# Medals per capita is biased

The Games are over, let the analysis begin.

We’ve had some fun with ranking countries’ performance at the London Olympics according to medals per million (medals per capita) or medals per 100 billion of Gross Domestic Product (see my tables below). As I predicted a few posts back, the medals per capita will be one by a country with very low population and few medals – Grenada is the winner here. It seems obvious when we think about it that a country with a population of just 100,000 (0.1 Million) may end up with a very high medals per million score if they win just 1 or 2 medals (even though that is still a difficult feat). What is not so easy to see is that countries with very high populations have a “limit” for their performance that is very much lower. With just ~900 medals on offer and a population of over 1340 million China’s possible maximum medals per million score is just 0.67 (compared with Grenada’s 9000). It is this breadth of this range of possible values that causes the bias in the ranking system.

I like to visualise data. The two graphs below show the bias for the “Official Rankings” (you know, the ones that rank according to number of golds first, silvers second and bronzes third) and for the medals per capita. The bias is obvious because the points on the graph are not scattered without any discernible pattern all over the graphs. The “Official Rankings” obviously are biased towards countries with greater populations, the Medals per capita is biased towards countries with lesser populations. Obviously, dividing by population does not remove the bias, merely shifts the bias. Note, that the scales on the “y” axis are what we call “log scales”. This enables us to see all the data more easily (ie countries with 100,000 and 1.3 billion can be displayed on one graph). What is not shown on the graph is the 122 countries ranked 80th equal who won no medals at all.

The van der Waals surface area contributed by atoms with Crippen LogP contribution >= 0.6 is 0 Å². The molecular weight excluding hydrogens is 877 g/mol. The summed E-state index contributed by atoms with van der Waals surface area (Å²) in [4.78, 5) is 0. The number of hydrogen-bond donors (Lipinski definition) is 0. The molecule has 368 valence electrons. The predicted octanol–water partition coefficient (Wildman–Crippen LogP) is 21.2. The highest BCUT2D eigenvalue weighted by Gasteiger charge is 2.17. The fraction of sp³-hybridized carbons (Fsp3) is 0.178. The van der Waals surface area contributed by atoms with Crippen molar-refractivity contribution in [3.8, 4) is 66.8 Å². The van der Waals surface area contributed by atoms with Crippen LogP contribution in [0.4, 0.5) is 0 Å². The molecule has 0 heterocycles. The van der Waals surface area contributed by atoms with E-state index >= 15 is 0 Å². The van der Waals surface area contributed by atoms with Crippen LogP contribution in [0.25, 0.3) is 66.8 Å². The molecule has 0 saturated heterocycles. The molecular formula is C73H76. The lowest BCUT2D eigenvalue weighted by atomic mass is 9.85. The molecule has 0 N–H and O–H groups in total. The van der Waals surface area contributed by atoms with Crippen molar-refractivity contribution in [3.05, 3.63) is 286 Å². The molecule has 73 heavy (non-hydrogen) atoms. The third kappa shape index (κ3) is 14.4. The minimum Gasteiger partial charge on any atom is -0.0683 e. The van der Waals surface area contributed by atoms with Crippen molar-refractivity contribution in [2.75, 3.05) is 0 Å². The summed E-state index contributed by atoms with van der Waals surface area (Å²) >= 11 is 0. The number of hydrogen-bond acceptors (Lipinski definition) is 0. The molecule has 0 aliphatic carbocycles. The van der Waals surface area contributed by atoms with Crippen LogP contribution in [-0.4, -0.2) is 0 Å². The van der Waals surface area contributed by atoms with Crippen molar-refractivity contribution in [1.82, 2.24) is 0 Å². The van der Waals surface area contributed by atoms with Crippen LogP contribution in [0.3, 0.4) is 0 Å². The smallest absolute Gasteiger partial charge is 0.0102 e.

Later this week, once I am happy with my grant writing and get my head around some data I am trying to analyse I shall attempt to put together an equation which will better help us answer the important question of the day – “Which is the greatest olympic nation?”

Tagged: GDP, Gross Domestic Product, London 2012, medals, Olympics, Statistics